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Home :: Archive :: 1991 :: February ::
Authorial Revision
Shakespeare Electronic Conference, Vol. 2, No. 68. Sunday, 24 Feb 1991.
 
Date:   Sun, 24 Feb 1991 21:48:37 -0500
From:   Steve Urkowitz <SURCC@CUNYVM>
Subject: 2.0063  Authorial Revision
Comment:      Re: SHK 2.0063  Authorial Revision
 
[This message arrived just moments after I sent the digest containing
Jean Brink's message to SHAKSPER.  Rather than holding it for another
24 hours, I forward it now, separately.  My apologies for any
inconvenience this duplication of subjects may cause.  KS]
 
Dear Janis,
 
As the lead lunatic in the "Shakespeare Revises" ward of this
home for thethe academically out, I'd like to enter the conversation
about why consider Shakespeare as the reviser of those funny scripts.
Paul Werstine's psychoerotic fantasies of dirty little compositors and
apprentices penetrating Shakespeare's manuscripts sounds sadly like the
back rooms of nasty adult book stores.  Playscripts of most periods
may be the product of individual effort, or they may pop out of a
community of interest and suggestion and hard thought over tough
problems.  The consequence of the different imagined narratives though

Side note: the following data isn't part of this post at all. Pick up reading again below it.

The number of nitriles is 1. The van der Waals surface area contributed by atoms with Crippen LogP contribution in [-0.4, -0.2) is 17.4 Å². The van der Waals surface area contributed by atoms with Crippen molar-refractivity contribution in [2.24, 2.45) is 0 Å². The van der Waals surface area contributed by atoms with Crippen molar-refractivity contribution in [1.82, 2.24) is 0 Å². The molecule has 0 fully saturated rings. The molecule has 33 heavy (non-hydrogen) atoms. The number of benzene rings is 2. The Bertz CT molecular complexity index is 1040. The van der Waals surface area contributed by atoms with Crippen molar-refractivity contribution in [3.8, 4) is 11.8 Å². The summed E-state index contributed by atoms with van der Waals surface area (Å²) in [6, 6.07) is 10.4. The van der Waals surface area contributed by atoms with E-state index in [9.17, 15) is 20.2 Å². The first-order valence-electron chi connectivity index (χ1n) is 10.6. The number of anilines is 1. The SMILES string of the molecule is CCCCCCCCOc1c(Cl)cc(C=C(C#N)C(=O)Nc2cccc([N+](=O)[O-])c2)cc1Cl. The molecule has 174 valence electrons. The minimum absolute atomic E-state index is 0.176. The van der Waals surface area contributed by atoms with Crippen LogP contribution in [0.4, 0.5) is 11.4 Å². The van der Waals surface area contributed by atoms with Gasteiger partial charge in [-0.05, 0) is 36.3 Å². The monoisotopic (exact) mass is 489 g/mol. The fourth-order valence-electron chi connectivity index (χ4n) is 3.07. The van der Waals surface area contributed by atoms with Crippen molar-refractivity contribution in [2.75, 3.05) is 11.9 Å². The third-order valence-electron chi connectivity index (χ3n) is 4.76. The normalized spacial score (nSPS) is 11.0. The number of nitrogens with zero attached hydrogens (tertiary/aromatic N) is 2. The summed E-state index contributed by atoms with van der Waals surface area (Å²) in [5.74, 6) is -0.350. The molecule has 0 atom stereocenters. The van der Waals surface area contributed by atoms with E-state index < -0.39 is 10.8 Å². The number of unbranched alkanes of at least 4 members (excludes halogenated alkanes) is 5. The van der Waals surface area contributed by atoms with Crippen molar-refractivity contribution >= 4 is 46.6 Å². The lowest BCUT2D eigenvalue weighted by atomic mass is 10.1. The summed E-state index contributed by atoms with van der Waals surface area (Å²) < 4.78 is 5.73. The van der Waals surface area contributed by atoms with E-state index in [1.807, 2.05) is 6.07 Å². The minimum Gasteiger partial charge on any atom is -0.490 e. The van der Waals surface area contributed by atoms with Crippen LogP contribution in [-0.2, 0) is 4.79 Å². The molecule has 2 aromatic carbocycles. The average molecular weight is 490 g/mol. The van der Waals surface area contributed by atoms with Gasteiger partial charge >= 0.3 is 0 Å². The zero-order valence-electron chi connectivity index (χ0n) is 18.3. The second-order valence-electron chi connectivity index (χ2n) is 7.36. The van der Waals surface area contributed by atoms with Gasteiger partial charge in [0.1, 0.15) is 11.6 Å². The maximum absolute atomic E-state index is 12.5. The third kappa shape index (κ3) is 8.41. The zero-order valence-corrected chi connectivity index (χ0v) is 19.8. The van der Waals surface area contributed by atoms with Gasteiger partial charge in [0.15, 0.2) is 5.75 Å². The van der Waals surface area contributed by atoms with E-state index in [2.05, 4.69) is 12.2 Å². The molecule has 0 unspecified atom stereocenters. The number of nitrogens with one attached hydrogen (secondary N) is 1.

seems to have been significant.  When we fantasize that Shakespeare
and his company revised a text then we are encouraged to look, to READ,
such a text.  But when the whole camp, pioneers and all, may have
spewed onto the "bad" quarto of MERRY WIVES, then PFUI!  Don't Wannit.
Though Paul Werstine says otherwise, I keep on encouraging people to
Lookit!  Whoever may have inscribed those words, they did fascinating
work, and we have a lot to learn from it.  Werstine says, "Nope.
Unclean, unclear.  Give 'em edited versions because we can trust us
editors."  Try, just try, one or two times, to show several neat
alternative versions of an entrance from 3HenryVI or a father-daughter
dialogue from R&J with your undergraduates.  They'll begin to see how
text or script may be manipulated to create theatrical effects.  Isn't
that the goal of reading these old dogs anyway?  I tell ya, the "bad"
quarto of R&J will help your students understand more about R&J than
setting them to read through Brooke's Romeus and Juliet.  But I'll
betcha not a dozen students (or teachers either) a year read Q1 R&J
in a year in the whole wide world.  Okay, Urk, back in yer cage!
. . . . Steve Urkowitz SURCC@CUNYVM
 

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